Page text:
The one thing I would change is adding moreregulation to the insurance industry,specifically pertaining to the sale of index life or index annuityproducts,” says Brenden Barkate, senior vice president of ExclusiveInsurance Brokerage.


Why would anyone want more regulation? For starters, it couldimprove the industry’s reputation and public image.


According to Barkate, that's just one of the opportunitieswithin the industry. He also told LifeHealthPro about how hisgeneration — millennials — should be more involved in theindustry because most of those who are already part of it are agingor retiring.


We sat down with Barkate to find out what he is doing to improvethe industry’s reputation, what opportunities he sees ahead, andwhat millennials really want in an advisor.

LHP: Why did you choose a career in insurance or financialservices?

BB: I was playing football at the University of Redlandsand my head coach brought me into his office. I wasn’t exactly surewhat the circumstances were and, quite frankly, assumed I was introuble.


He told me that a successful alumni was starting an insurancebrokerage and that he specifically asked for me. I asked mydad, who has been in the financial planning business for 30+ years,and he said it would be a great start to learn the business insideand out. I knew my father was very successful in what he did, and Iwanted to pursue that same level of success.


LHP: Describe what you do.

BB: I help financial planners, CPAs and attorneysbrainstorm and find solutions to financial concerns they are facingwith either their personal needs, estates, orbusinesses. Whether it is creating an estate plan, atax-mitigation technique for a business owner, or simplyimplementing some insurance solutions for an individual; every daycan be a little bit different.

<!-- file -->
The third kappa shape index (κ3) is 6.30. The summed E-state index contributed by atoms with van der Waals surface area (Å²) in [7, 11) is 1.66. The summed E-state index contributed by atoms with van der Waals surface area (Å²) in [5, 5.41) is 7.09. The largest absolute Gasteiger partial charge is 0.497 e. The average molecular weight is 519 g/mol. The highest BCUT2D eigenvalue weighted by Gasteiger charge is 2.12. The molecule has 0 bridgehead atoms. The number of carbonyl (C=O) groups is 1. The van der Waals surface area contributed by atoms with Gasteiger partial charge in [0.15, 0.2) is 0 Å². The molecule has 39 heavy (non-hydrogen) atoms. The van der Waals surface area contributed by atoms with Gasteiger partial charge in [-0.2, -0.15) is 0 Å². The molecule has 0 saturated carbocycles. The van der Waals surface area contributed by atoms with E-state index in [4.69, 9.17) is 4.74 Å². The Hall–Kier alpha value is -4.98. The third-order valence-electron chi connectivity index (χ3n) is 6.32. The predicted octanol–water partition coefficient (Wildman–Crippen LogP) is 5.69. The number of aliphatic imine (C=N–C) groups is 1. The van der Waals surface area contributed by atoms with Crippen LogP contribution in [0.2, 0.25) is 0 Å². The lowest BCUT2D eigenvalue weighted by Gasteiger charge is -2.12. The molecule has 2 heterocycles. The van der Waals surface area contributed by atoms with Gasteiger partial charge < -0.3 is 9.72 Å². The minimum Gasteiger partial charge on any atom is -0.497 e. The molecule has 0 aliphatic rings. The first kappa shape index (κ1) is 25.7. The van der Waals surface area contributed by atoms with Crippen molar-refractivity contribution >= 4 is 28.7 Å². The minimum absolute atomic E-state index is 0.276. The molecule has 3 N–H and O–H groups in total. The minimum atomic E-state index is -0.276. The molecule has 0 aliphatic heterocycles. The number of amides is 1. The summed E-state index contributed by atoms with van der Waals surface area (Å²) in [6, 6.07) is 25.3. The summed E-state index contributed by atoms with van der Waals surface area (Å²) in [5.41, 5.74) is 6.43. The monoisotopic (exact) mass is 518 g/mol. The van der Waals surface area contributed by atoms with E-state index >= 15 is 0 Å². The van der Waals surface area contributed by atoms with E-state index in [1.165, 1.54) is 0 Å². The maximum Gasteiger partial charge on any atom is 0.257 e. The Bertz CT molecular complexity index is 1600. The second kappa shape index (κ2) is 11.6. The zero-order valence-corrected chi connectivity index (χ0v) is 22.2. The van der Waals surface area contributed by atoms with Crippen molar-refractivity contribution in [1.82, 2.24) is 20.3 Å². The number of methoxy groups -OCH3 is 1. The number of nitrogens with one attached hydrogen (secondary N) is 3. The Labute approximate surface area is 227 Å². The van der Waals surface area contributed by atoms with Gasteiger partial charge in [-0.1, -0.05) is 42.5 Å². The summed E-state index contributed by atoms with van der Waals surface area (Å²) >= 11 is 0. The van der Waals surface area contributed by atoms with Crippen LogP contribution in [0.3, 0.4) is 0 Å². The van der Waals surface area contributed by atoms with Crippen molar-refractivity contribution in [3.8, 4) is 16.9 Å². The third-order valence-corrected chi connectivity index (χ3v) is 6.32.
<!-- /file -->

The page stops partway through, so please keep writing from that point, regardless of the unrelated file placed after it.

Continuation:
LHP: Share an achievement you are especially proud of.

BB: I came into the business with nothing. I was given acomputer, phone, and a desk in a bullpen. I was one of two peoplewho started the company. Today, I am a Senior VP at one of thelargest insurance brokerage and consulting firms in the UnitedStates. Two years ago, I assisted an advisor in closing one of thelargest life insurance policies ever sold. I thought that waspretty neat.

LHP: What is the biggest challenge that you see in the industryor what is the one thing you would change?

BB: The one thing I would change is adding more regulationto the insurance industry, specifically pertaining to the sale ofindex life or index annuity products. I oftentimes come acrossadvisors who have a life license they obtained in 52 hours. Thefollowing week, they are persuading clients into products they knowrelatively nothing about. These insurance products arephenomenal solutions for certain clients and I hate to see themsold incorrectly or abused, as it gives a black eye to ourindustry.

LHP: What is the biggest opportunity that you see in theindustry?

BB: I go to insurance conferences, meetings, productpanels, etc. and oftentimes I am the youngest person in the room by20+ years. The average financial planner is aging and there isplenty of room for young professionals to come into the insuranceindustry and make a difference in people’s lives. Theinsurance industry has been around for 100+ years and is not goinganywhere soon.

LHP: What do you think millennials are looking for in aninsurance advisor? How can advisors best serve this market?

BB: With access to Google, I think millennials are lookingfor transparency in a financial advisor. With information readilyavailable at your fingertips, no longer can financial advisorsdance around the facts. Advisors need to approachmillennials as extremely bright, andpresent solutions with all the facts — even if some are not whatthe client wants to hear.

LHP: What is the No. 1 piece of advice you would give to ayoung person looking to enter this industry?

BB: While there is plenty of opportunity inside thisindustry to start your own business, there is no shortcut for hardwork. There is no “manual” for starting an insurance practice,per se. You need to find a part of this industry that youcare about and devote yourself to that cause. If you can do thatand aren’t afraid to fail, then you won’t be anything butsuccessful.


Editor's Note: This interview originally published inSeptember 2015 as part of LifeHealthPro'slist, 30under 30: Meet the millennials who are transforming theindustry. Dates and other data points have remainedunchanged from the original piece.

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